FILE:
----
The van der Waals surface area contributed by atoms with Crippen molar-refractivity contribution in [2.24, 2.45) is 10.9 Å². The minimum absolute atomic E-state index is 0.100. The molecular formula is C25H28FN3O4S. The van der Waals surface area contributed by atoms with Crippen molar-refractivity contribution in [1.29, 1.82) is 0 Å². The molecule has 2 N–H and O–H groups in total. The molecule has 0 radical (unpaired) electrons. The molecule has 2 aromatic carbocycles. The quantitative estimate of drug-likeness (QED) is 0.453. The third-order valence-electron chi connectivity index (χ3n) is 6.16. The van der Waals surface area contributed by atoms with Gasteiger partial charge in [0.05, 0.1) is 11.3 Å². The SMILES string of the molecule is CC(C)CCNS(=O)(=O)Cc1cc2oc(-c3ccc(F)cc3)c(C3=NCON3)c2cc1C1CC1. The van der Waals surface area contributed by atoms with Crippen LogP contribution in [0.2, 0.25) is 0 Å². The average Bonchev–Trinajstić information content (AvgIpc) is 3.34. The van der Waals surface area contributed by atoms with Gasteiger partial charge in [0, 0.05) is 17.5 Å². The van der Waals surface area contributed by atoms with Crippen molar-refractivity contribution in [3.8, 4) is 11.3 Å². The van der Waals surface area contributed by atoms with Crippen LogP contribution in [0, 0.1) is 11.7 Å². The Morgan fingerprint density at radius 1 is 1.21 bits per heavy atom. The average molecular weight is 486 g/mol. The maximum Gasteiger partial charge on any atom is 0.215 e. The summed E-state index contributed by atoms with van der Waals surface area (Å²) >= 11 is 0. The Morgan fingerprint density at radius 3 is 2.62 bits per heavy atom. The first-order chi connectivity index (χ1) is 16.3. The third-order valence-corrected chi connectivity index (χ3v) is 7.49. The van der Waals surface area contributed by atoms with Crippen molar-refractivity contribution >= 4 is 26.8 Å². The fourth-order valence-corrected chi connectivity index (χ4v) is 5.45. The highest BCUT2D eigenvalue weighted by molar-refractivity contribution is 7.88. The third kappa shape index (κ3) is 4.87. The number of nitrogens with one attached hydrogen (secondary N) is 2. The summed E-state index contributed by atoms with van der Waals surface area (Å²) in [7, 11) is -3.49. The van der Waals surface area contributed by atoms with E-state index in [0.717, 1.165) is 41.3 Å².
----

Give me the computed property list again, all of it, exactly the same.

The van der Waals surface area contributed by atoms with Crippen molar-refractivity contribution in [2.24, 2.45) is 10.9 Å². The minimum absolute atomic E-state index is 0.100. The molecular formula is C25H28FN3O4S. The van der Waals surface area contributed by atoms with Crippen molar-refractivity contribution in [1.29, 1.82) is 0 Å². The molecule has 2 N–H and O–H groups in total. The molecule has 0 radical (unpaired) electrons. The molecule has 2 aromatic carbocycles. The quantitative estimate of drug-likeness (QED) is 0.453. The third-order valence-electron chi connectivity index (χ3n) is 6.16. The van der Waals surface area contributed by atoms with Gasteiger partial charge in [0.05, 0.1) is 11.3 Å². The SMILES string of the molecule is CC(C)CCNS(=O)(=O)Cc1cc2oc(-c3ccc(F)cc3)c(C3=NCON3)c2cc1C1CC1. The van der Waals surface area contributed by atoms with Crippen LogP contribution in [0.2, 0.25) is 0 Å². The average Bonchev–Trinajstić information content (AvgIpc) is 3.34. The van der Waals surface area contributed by atoms with Gasteiger partial charge in [0, 0.05) is 17.5 Å². The van der Waals surface area contributed by atoms with Crippen molar-refractivity contribution in [3.8, 4) is 11.3 Å². The van der Waals surface area contributed by atoms with Crippen LogP contribution in [0, 0.1) is 11.7 Å². The Morgan fingerprint density at radius 1 is 1.21 bits per heavy atom. The average molecular weight is 486 g/mol. The maximum Gasteiger partial charge on any atom is 0.215 e. The summed E-state index contributed by atoms with van der Waals surface area (Å²) >= 11 is 0. The Morgan fingerprint density at radius 3 is 2.62 bits per heavy atom. The first-order chi connectivity index (χ1) is 16.3. The third-order valence-corrected chi connectivity index (χ3v) is 7.49. The van der Waals surface area contributed by atoms with Crippen molar-refractivity contribution >= 4 is 26.8 Å². The fourth-order valence-corrected chi connectivity index (χ4v) is 5.45. The highest BCUT2D eigenvalue weighted by molar-refractivity contribution is 7.88. The third kappa shape index (κ3) is 4.87. The number of nitrogens with one attached hydrogen (secondary N) is 2. The summed E-state index contributed by atoms with van der Waals surface area (Å²) in [7, 11) is -3.49. The van der Waals surface area contributed by atoms with E-state index in [0.717, 1.165) is 41.3 Å².